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Archive for March, 2012

The fourth Wednesday of Lent is mid-Lent. It is the nucleus of the Lenten season. In the liturgical cycle of the churches of the East, on this day, the focus is on Zechariah’s prophecy, “I will pour out on the kingship of David and the inhabitants of Jerusalem a spirit of grace and supplication, so that, when they look on me, on him whom they have pierced, they will mourn for him, as one mourns for the One and only, and weep bitterly over him, as one weeps for the Firstborn” (Zechariah 12:10).

The Lenten worshipper is reminded that the main focus of the season of Lent is the one who was pierced. He is the One and only, in Hebrew, the Yachid. This is the word, which describes the son whom Abraham was asked to sacrifice in Genesis 22. It also describes the sacrificial Messiah in Psalm 22. Texts like these prefigure the pierced Messiah.

The Gospel reading is the most famous text from the Bible, John 3:16, “God so loved the world that he have his One and only Son, that whoever believes him will not perish but have eternal life.”

Keeping these two central texts in mind, the Lenten worshipper prays, “Oh Lord pour out your Spirit today on all- both Jews and Gentiles, who pierced the Yachid– the One and Only, the Firstborn. May there be a spirit of grace and supplication. May all acknowledge the pierced one as the divine Messiah of humanity, so that humanity may experience eternal life. Oh Lord, may this happen in my time!”

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The fourth Sunday in the Days of Lent, in the churches of the East, is called the Sunday of the Canaanite woman. It is based on Jesus’ encounter with the Canaanite woman in Mark 7:24-37. Her daughter is possessed by demonic spirits, stemming from Canaanite religious practices. When she comes to Jesus for help and healing, he quotes a popular saying among the Orthodox religious community of that time. They regarded the Gentiles, especially the Gentiles, as “dogs.”  Jesus goes against this sentiment. He delivers the little girl from the demonic spirits and heals her.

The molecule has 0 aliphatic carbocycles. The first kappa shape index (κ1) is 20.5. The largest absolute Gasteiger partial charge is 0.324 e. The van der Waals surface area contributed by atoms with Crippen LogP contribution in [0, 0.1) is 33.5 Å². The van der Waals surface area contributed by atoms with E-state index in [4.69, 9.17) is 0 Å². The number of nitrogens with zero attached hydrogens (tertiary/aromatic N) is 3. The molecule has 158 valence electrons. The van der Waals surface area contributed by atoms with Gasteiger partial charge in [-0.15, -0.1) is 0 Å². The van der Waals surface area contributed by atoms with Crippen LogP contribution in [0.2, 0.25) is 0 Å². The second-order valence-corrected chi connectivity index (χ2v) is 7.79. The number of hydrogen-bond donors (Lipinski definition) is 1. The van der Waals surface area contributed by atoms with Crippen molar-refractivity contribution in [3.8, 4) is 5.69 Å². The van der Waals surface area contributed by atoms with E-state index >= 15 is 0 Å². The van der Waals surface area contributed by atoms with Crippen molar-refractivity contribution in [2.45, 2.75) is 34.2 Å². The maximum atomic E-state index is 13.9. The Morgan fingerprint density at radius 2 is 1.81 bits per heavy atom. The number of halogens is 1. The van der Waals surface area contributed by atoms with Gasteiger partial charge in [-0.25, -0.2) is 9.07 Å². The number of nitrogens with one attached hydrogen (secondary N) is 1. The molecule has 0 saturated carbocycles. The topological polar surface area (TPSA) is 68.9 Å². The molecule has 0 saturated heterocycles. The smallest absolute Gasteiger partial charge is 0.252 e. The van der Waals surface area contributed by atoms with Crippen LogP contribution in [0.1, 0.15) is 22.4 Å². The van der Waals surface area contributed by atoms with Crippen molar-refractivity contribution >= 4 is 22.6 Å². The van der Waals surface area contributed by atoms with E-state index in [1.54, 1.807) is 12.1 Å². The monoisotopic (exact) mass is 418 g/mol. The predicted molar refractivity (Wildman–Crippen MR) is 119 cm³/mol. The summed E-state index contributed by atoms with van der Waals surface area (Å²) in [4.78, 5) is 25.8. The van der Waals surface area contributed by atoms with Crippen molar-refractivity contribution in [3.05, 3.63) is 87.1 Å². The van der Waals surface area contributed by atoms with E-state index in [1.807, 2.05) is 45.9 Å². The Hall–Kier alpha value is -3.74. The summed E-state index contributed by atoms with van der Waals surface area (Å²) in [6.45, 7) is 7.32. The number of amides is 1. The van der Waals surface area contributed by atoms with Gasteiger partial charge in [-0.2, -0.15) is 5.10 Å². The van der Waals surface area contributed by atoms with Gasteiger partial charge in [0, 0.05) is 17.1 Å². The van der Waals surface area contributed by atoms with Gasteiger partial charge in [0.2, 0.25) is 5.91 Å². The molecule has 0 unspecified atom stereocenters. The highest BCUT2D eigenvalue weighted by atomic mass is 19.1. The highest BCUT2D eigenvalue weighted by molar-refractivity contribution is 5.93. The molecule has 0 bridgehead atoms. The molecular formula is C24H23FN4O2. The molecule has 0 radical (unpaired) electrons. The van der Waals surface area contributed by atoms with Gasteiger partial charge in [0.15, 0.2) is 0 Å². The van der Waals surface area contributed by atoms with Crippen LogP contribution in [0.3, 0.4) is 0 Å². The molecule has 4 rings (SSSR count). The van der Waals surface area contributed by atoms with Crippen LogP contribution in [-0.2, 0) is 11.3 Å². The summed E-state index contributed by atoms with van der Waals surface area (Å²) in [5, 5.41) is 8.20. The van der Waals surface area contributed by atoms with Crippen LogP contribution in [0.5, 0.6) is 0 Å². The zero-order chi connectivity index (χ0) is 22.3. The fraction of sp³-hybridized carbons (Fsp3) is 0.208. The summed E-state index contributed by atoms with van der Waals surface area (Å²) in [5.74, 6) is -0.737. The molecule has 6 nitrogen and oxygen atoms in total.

The Prophets reading on this Sunday, Isaiah 56, reminds the Lenten worshipper that Jesus fulfilled the prophecies of the Hebrew Bible. It claims that during the times of the Messiah there would be Justice and Right-ness. This Justice and Right-ness would not only be for the Jewish people. Rather, it will also be for peoples groups like the Stranger (Hebrew, Nekar), and the Eunuch- peoples groups who were regarded as the discards of society.

The texts on this Sunday of the Canaanite woman give clear direction to the followers of Jesus. Those who seek to truly follow him are called upon to decisively go into the territories of the Other- one’s own Canaanite territories. Followers of Jesus are urged to reach out to the people who are regarded as discards in society-aliens, and eunuchs, and Canaanite women. The Kingdom of God is made up of these kinds of people.

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The Lectionary readings of the Churches of the East, on the third Friday of the fifty days of Lent focus on the nature and impetus of Christian devotion. The Gospel reading focuses on Jesus the Messiah’s teaching on the distinction between the devotional attitude of the religious leader, the Pharisee, and the utter sinner, the toll gatherer. The religious leader extols in his righteous deeds, while the toll gatherer goes to God in utter humility, acknowledging that he is a vile sinner, and is not worthy to even enter into God’s presence. Following his stress on the attitude of utter humility, the Messiah stresses another kind of devotional attitude- the attitude of childlikeness, the attitude of one who has known neither self-righteous haughtiness, nor vile sinfulness. (Luke 18:9-17).